- The Pinterest Mobile App Simple but effective for pinning when you have a spare few minutes! Also helps to spread the timing of pins out throughout the day by being able to pin quickly while on your mobile phone. Warning: Addictive.
- Viral Tag is a great low-cost tool Pinterest Management Tool for brands that allows you to schedule pins and provides more comprehensive reports. Other higher-cost Pinterest Analytics tools favoured by larger brands for their marketing and analytics functionality include Tailwind and Curalate.
- Pin Alerts is a tool for tracking the images pinned from your website (or even your competitors websites). Each time a pin is shared from your site, you receive an email alerting you.
- On your mobile, be sure to make use of the Instagram App (Instagram is a photo creation tool and a photo editing tool in one program) as well as my two favourite apps: WordSwag and Over. Both of these will allow you to create beautiful typography quotes and tips.
#10 Research and Measure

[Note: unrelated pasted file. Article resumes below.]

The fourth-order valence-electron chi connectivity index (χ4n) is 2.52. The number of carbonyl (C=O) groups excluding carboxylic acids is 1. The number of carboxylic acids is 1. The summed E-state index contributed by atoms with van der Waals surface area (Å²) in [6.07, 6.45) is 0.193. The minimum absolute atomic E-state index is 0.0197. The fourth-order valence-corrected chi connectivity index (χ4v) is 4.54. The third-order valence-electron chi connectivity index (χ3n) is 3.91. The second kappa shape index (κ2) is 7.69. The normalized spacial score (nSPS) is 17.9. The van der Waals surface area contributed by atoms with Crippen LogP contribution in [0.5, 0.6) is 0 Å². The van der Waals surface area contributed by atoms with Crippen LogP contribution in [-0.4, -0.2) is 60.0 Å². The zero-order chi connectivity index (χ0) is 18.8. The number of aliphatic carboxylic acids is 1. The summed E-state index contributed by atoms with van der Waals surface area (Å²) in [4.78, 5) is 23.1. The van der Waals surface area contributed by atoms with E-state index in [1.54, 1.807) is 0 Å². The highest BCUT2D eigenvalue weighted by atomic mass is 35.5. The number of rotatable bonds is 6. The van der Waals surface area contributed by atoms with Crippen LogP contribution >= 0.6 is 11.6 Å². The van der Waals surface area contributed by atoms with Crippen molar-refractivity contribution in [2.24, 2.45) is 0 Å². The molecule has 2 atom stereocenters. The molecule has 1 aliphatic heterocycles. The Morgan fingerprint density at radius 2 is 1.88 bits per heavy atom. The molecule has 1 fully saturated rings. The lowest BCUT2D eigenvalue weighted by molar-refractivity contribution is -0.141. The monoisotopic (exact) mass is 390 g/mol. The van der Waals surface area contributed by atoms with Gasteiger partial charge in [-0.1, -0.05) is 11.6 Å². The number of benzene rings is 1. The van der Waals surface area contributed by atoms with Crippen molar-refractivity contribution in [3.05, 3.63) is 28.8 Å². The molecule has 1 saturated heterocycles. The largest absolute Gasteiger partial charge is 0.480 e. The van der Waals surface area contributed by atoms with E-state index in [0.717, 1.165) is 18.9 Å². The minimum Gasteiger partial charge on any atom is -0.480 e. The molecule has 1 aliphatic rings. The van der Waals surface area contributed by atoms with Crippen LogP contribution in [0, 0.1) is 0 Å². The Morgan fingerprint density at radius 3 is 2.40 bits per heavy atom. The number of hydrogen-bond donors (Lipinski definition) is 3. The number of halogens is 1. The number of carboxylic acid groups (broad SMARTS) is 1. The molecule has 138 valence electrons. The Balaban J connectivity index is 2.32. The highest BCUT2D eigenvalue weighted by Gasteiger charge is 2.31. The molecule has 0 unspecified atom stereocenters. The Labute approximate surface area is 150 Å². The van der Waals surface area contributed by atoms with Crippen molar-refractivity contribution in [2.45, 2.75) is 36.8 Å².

As with all other social media networks, it is vital that you track your success with Pinterest:
- Track your “Recent Activity”. Located on the LHS and RHS top of your home page – look at recent followers, who you are following, likes, pins and boards.
- Research the Pins, Boards and Brands that get results. Click the Pinterest button and search via keywords – under pins, boards and people. Use the findings as a guide for future blogposts and pin titles. Work out what works!
- Check your Website Google Analytics. Look at referral sources from other sites (including Pinterest) and take note of the keywords that people are searching for when they find you.
It is not just big companies reporting great stats– in recent months my own social media blog/website plus the websites of clients have revealed Pinterest to be the 1st and 2nd highest source of referral traffic from social sites – sometimes passing Facebook. Now do I have your attention?
So, what about you – Have you started playing with Pinterest? Have you seen results in your referring traffic, sales or brand exposure? Any tips to share?